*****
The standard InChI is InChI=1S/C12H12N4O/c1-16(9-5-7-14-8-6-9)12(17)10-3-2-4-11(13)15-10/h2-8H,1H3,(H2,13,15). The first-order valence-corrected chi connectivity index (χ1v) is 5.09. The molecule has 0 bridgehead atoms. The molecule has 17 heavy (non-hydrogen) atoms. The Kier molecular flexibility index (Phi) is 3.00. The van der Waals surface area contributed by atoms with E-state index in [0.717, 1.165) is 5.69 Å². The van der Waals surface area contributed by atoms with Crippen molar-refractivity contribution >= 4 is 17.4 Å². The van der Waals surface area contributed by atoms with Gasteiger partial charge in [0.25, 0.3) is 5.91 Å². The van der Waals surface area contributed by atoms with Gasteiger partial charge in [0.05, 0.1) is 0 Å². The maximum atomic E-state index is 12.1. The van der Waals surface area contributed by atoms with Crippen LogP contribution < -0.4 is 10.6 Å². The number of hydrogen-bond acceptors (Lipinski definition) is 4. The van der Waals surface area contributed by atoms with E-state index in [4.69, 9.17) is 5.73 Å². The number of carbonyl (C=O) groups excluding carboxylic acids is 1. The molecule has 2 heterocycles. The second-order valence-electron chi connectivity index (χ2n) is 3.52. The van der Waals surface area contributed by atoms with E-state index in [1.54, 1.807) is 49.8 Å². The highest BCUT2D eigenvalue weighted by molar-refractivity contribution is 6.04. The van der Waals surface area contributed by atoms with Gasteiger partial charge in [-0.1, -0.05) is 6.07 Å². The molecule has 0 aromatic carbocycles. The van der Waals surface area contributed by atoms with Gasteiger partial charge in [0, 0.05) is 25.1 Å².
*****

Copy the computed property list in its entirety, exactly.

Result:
The standard InChI is InChI=1S/C12H12N4O/c1-16(9-5-7-14-8-6-9)12(17)10-3-2-4-11(13)15-10/h2-8H,1H3,(H2,13,15). The first-order valence-corrected chi connectivity index (χ1v) is 5.09. The molecule has 0 bridgehead atoms. The molecule has 17 heavy (non-hydrogen) atoms. The Kier molecular flexibility index (Phi) is 3.00. The van der Waals surface area contributed by atoms with E-state index in [0.717, 1.165) is 5.69 Å². The van der Waals surface area contributed by atoms with Crippen molar-refractivity contribution >= 4 is 17.4 Å². The van der Waals surface area contributed by atoms with Gasteiger partial charge in [0.25, 0.3) is 5.91 Å². The van der Waals surface area contributed by atoms with Gasteiger partial charge in [0.05, 0.1) is 0 Å². The maximum atomic E-state index is 12.1. The van der Waals surface area contributed by atoms with Crippen LogP contribution < -0.4 is 10.6 Å². The number of hydrogen-bond acceptors (Lipinski definition) is 4. The van der Waals surface area contributed by atoms with E-state index in [4.69, 9.17) is 5.73 Å². The number of carbonyl (C=O) groups excluding carboxylic acids is 1. The molecule has 2 heterocycles. The second-order valence-electron chi connectivity index (χ2n) is 3.52. The van der Waals surface area contributed by atoms with E-state index in [1.54, 1.807) is 49.8 Å². The highest BCUT2D eigenvalue weighted by molar-refractivity contribution is 6.04. The van der Waals surface area contributed by atoms with Gasteiger partial charge in [-0.1, -0.05) is 6.07 Å². The molecule has 0 aromatic carbocycles. The van der Waals surface area contributed by atoms with Gasteiger partial charge in [0, 0.05) is 25.1 Å².